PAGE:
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Education Materials > Publications > Self-Study Modules on TB > Module 8 > Introduction

Self-Study Modules on Tuberculosis

Module 8: Tuberculosis Surveillance and Case Management in Hospitals and Institutions


Goals of TB Prevention and Control

The three primary goals of TB prevention and control are to

  • Identify and treat persons who have active TB disease
  • Identify and evaluate exposed contacts, offering appropriate treatment as indicated
  • Test populations at high risk for TB infection and disease to detect infected persons, and provide treatment for latent TB infection (LTBI) to prevent progression to active TB

To accomplish these goals, public health workers (employee of the health department, often a public health advisor, outreach worker, or a nurse) may be assigned to make routine visits to hospitals or other institutions to gather information, interview TB patients, and plan for patients' follow-up care. Institutions include residential facilities where groups of people live, such as nursing homes, correctional facilities, or homeless shelters. They can also include out-patient facilities such as drug treatment centers or health department clinics. To be successful, the public health worker should know what information is needed, where it is located, how to locate and interview patients, and how to collaborate productively with hospital or institutional staff.


Surveillance is the ongoing systematic collection, analysis, and interpretation of health data essential to the planning, implementation, and evaluation of public health practice, closely integrated with the timely dissemination of these data to those who need to know in public health programs. Case management is a system in which a specific health department employee is assigned primary responsibility for the patient, systematic regular review of patient progress is conducted, and plans are made to address any barriers to adherence. Four steps included in the basic process for conducting TB surveillance and case management in hospitals or institutions are

  1. Identify suspected or confirmed TB cases as soon as possible and report them to the TB control program
  2. Collect information from the patient's medical record and other sources
  3. Conduct an initial interview with every patient who has suspected or confirmed TB
  4. Plan for each TB patient's follow-up care upon discharge from the hospital or institution

These steps are summarized in Figure 8.1, which will appear throughout this module as each step in the surveillance and case management process is highlighted and further defined.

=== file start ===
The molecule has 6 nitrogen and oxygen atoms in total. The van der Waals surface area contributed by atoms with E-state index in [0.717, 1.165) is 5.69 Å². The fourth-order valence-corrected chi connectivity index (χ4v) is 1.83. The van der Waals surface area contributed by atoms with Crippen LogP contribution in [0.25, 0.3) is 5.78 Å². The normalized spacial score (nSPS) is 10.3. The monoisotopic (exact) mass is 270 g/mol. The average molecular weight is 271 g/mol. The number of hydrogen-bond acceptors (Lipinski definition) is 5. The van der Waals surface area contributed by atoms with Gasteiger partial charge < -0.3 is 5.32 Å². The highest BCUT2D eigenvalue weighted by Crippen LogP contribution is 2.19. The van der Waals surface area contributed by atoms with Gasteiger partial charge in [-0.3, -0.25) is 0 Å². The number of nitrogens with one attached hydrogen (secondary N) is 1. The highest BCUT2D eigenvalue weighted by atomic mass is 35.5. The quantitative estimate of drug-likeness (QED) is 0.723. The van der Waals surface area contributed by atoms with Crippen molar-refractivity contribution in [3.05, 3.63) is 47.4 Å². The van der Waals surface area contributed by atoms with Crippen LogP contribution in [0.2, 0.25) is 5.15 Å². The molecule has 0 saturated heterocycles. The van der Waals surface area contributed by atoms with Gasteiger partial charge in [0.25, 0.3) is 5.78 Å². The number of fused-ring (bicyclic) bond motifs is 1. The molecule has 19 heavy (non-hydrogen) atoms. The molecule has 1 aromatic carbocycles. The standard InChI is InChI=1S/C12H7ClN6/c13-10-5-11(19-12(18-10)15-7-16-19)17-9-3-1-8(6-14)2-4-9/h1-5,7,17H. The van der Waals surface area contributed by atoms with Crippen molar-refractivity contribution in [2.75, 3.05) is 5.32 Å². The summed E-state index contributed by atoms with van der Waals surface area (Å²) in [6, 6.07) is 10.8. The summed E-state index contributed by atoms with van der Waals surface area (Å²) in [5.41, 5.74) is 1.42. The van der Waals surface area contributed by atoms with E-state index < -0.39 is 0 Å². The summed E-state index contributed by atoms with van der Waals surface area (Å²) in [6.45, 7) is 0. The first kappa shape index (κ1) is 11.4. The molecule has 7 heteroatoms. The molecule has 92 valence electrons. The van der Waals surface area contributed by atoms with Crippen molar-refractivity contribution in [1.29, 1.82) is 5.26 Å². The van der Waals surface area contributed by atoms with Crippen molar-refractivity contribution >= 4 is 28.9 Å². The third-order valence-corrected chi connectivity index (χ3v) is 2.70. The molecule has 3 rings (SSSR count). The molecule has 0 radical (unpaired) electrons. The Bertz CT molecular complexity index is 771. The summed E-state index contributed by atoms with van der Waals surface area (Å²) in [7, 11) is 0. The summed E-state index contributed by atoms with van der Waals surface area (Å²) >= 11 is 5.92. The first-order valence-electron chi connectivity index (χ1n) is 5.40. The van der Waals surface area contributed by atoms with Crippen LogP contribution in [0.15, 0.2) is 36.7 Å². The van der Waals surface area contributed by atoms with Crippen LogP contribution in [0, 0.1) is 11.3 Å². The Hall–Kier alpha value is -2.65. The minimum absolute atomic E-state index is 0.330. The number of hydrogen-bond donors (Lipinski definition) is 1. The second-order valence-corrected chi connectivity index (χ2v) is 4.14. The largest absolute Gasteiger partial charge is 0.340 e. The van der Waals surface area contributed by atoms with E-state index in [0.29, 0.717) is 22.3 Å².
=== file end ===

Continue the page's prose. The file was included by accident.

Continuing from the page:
Figure 8.1 Process for TB surveillance and case management

This is a flow chart that describes the four processes for TB Surveillance and Case Management in Hospitals and Institutions: including, (1) Identifying suspected or confirmed TB cases; (2) Collect patient information; (3) Conduct an initial interview; (4)Plan for follow-up care.

Public health workers need skills in communication and collaboration to conduct TB surveillance and case management. Conducting TB surveillance and providing case management in hospitals or institutions requires that public health workers have good interpersonal skills because of the number of persons involved and the complexity of situations that can arise. The two basic skills that are needed to successfully carry out the steps in this process are

  • Communication
  • Collaboration


Because providing complete treatment to TB patients requires long-term follow-up, communication is essential both with the patients and with the health care workers who care for them. A lapse in communication can have serious consequences. For example, poor communication can cause a patient to receive incomplete or inadequate treatment and therefore remain ill or infectious. Incomplete treatment is a serious failure for TB prevention and control because

  • Additional persons may be exposed to TB
  • Patients may be rehospitalized with serious complications of TB
  • Patients may develop multidrug-resistant TB

Effective communication, good surveillance procedures, and efficient case management can help prevent such serious consequences.


Key hospital or institutional staff with whom a public health worker may collaborate closely to conduct TB surveillance and case management include

  • Infection control practitioners
  • Laboratory staff, including technicians (specifically those who work in mycobacteriology)
  • Pharmacy staff
  • Radiology department staff
  • Hospital epidemiologists or employee health services staff
  • Discharge planners or case managers
  • Medical records staff

The infection control practitioner is a trained health care professional (often a nurse) who is responsible for controlling and preventing the spread of infectious diseases in a hospital or other health care setting; the hospital epidemiologist is a specially trained person who studies the causes of outbreaks and other health problems in a health care setting. These and other important staff are included in Table 8.1, which indicates examples of how such persons can help public health workers conduct TB surveillance and case management.